Alberto Vargas was a noted Peruvian painter of pin-up girls and erotica.
Born in Arequipa, Peru, Joaquin Alberto Vargas y Chavez moved to the United States in 1916 after studying art in Europe prior to World War I. He was the son of famous Peruvian photographer Carlos Vargas. [*] His early career included work as an artist for the Ziegfeld Follies and for many Hollywood studios. Vargas' most famous piece of film work was that for the 1933 film The Sin of Nora Moran, which shows a near-naked Zita Johann in a pose of desperation. The poster is frequently named one of the greatest movie posters ever made. Premier Magazine - The 25 Best Movie Posters Ever Premiere.com He became famous in the 1940s as the creator of iconic World War II era pin-ups for Esquire magazine known as "Varga Girls." The nose art of many World War II aircraft was adapted from these Esquire pin-ups.
A legal dispute with Esquire over the use of the name "Varga" resulted in a judgment against Vargas and he struggled financially until the 1960s when Playboy magazine began to use his work as "Vargas Girls." His career flourished and he had major exhibitions of his work all over the world. The death of his wife Anna Mae in 1974 left him devastated and he stopped painting. The publication of his autobiography in 1978 renewed interest in his work and brought him partially out of his self-imposed retirement to do a few works, such as album covers for Bernadette Peters and The Cars. He died of a stroke on December 30, 1982, at the age of 86.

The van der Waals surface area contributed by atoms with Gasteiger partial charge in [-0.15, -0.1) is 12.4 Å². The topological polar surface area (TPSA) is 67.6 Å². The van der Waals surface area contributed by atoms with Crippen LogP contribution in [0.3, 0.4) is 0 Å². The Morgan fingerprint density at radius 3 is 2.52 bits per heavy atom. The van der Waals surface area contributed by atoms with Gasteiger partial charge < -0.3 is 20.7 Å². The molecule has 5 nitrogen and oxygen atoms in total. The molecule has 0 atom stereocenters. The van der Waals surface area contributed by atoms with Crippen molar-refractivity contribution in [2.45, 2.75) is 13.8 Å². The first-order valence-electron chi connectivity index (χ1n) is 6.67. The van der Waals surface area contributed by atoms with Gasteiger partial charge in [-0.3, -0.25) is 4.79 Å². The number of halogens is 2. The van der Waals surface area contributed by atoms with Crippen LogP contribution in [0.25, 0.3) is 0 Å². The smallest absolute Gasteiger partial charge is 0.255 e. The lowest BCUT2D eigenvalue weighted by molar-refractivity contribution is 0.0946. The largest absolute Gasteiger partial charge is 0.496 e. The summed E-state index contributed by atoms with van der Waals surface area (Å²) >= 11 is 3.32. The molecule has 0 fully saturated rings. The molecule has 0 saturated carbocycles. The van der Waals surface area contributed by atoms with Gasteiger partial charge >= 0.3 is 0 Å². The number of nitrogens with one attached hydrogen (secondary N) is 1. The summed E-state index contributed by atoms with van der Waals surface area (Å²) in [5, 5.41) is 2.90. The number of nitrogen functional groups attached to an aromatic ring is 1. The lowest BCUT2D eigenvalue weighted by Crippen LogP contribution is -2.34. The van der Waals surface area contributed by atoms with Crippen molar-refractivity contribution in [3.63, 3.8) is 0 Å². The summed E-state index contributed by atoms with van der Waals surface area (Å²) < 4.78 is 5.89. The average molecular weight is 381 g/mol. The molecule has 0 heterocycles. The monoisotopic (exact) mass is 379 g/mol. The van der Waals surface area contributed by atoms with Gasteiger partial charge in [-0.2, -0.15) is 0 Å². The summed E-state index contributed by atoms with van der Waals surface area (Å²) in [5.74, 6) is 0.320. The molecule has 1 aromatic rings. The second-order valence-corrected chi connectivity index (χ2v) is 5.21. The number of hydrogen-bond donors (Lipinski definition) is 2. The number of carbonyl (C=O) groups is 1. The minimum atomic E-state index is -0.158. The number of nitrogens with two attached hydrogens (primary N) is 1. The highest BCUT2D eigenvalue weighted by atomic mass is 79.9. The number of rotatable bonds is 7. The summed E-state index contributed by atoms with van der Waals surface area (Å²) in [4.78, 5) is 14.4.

Premier Magazine - The 25 Best Movie Posters Ever Premiere.com
Alberto Vargas and the Esquire Pinup Stephen Goddard, Spencer Museum of Art, University of Kansas
Valdes-Dapena, Peter, "Playboy art: sex sells" CNN/Money (December 18, 2003
Pageant Almanac of the Miss Universe Pageant
Pin-Up Files: Alberto Vargas
Alberto Vargas article in Cigar Aficionado, 100th anniversary 1996
Vargas on "The Pin-Up Files"
Alberto Vargas Biography
Artwork on the American Art Archives web site
This article is licensed under the GNU Free Documentation License. It uses material from the Wikipedia article Alberto Vargas